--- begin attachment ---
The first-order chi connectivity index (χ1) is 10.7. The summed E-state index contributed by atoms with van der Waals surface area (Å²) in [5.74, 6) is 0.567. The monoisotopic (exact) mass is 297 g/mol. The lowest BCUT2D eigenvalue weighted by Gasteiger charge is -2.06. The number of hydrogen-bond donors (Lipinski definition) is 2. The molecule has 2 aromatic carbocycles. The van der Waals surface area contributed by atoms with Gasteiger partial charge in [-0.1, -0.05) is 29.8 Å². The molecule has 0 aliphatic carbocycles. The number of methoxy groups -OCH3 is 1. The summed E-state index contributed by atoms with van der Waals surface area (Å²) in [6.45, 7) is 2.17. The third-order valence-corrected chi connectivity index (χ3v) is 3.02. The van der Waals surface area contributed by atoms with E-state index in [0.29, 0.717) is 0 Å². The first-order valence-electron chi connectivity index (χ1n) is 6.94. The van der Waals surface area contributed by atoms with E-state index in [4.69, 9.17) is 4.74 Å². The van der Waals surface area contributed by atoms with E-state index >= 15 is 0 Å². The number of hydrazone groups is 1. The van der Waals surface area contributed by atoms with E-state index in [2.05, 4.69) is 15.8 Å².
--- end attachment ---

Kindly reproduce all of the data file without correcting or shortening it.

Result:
The first-order chi connectivity index (χ1) is 10.7. The summed E-state index contributed by atoms with van der Waals surface area (Å²) in [5.74, 6) is 0.567. The monoisotopic (exact) mass is 297 g/mol. The lowest BCUT2D eigenvalue weighted by Gasteiger charge is -2.06. The number of hydrogen-bond donors (Lipinski definition) is 2. The molecule has 2 aromatic carbocycles. The van der Waals surface area contributed by atoms with Gasteiger partial charge in [-0.1, -0.05) is 29.8 Å². The molecule has 0 aliphatic carbocycles. The number of methoxy groups -OCH3 is 1. The summed E-state index contributed by atoms with van der Waals surface area (Å²) in [6.45, 7) is 2.17. The third-order valence-corrected chi connectivity index (χ3v) is 3.02. The van der Waals surface area contributed by atoms with E-state index in [0.29, 0.717) is 0 Å². The first-order valence-electron chi connectivity index (χ1n) is 6.94. The van der Waals surface area contributed by atoms with E-state index in [4.69, 9.17) is 4.74 Å². The van der Waals surface area contributed by atoms with E-state index >= 15 is 0 Å². The number of hydrazone groups is 1. The van der Waals surface area contributed by atoms with E-state index in [2.05, 4.69) is 15.8 Å².